Muslim Woman Sues Prison for Forcing Her to Remove Headscarf in Front of Male Guards and Prisoners

May 25, 2005

FOR IMMEDIATE RELEASE
Contact: media@aclu.org

MADISON, WI -- The American Civil Liberties Union of Wisconsin today filed a lawsuit in federal court on behalf of Cynthia Rhouni, a Muslim woman who was forced to remove her religious headscarf, or hijab, in front of male guards and prisoners as a condition of visiting her son's father at Columbia Correctional Institution.

"The law requires the government to accommodate religious exercise," said David Lasker, a Madison attorney who is representing the woman in cooperation with the ACLU of Wisconsin. "Although prisons have legitimate reasons to thoroughly search visitors, the prison in this case could have easily met its security needs by having a female guard search Ms. Rhouni's hijab. Instead, the guards and administrators chose to trample unnecessarily on her religious freedom."

Rhouni, a practicing Muslim woman, wears a headscarf at all times in public, particularly in the presence of men, as required by her faith. Failure to wear a headscarf under such circumstances constitutes a serious violation of her beliefs.

"I felt naked. I felt I disgraced my family and my religion," said Rhouni, who has sought religious counseling to come to terms with this forced violation of her beliefs.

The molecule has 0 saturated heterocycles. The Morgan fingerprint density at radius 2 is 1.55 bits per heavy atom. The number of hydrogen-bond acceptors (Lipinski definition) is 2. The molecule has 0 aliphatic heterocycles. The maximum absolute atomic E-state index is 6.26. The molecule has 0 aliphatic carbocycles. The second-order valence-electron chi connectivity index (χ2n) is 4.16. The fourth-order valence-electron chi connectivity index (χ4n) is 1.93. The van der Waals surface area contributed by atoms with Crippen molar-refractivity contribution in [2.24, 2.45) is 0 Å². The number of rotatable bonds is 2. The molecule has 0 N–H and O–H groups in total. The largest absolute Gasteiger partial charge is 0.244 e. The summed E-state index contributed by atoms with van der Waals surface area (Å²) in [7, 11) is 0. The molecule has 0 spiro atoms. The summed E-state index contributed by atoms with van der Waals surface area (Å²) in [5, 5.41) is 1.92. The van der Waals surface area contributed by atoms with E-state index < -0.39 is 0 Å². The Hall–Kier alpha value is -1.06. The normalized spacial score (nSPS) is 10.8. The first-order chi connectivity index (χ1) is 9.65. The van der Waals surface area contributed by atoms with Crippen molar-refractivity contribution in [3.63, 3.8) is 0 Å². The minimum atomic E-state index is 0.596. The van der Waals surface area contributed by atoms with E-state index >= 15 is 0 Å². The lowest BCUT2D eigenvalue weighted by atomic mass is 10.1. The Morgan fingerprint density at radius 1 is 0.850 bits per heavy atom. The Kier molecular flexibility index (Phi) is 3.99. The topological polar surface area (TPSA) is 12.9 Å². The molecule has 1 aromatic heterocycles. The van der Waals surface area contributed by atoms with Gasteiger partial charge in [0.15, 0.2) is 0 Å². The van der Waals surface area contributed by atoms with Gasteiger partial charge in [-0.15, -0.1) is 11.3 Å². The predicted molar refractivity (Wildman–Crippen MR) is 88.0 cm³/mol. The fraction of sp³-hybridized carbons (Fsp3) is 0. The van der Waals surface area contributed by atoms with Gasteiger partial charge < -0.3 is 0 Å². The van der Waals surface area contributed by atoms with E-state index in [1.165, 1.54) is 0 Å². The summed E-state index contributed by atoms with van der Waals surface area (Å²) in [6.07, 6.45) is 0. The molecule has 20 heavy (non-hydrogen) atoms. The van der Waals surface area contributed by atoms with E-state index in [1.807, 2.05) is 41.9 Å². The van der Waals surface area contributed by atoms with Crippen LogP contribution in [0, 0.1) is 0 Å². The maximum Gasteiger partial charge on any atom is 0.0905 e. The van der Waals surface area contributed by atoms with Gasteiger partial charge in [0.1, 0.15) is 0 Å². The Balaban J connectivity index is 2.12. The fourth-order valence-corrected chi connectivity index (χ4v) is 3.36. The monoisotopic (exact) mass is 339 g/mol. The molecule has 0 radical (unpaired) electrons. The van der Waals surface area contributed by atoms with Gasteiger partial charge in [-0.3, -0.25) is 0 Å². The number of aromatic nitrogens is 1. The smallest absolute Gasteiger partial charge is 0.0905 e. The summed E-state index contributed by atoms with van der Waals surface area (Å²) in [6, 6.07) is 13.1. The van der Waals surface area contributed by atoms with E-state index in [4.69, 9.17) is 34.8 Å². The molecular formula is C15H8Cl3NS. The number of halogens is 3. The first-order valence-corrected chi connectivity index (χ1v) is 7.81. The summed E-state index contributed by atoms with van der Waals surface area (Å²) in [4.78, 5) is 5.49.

The incident occurred on February 2, 2003, when Rhouni took her son to visit his father, an inmate at Columbia Correctional Institution. At the gatehouse, the guard on duty told Rhouni she would have to remove her headscarf to enter. Rhouni explained that she wears the headscarf for religious reasons and offered to remove it in the presence of a female guard so the prison could be sure she was unarmed, but prison officials refused to accommodate her request.

Because she felt it was necessary for her son, who was having problems in school, to see his father, Rhouni took off her headscarf in front of the male guard and left it in a gatehouse locker. She entered the prison visiting area, but was humiliated and filled with guilt because she did not have her scarf while in the presence the male prisoners.

The lawsuit seeks damages and a court order that the prison change its policy to accommodate the religious rights of prison visitors.

 

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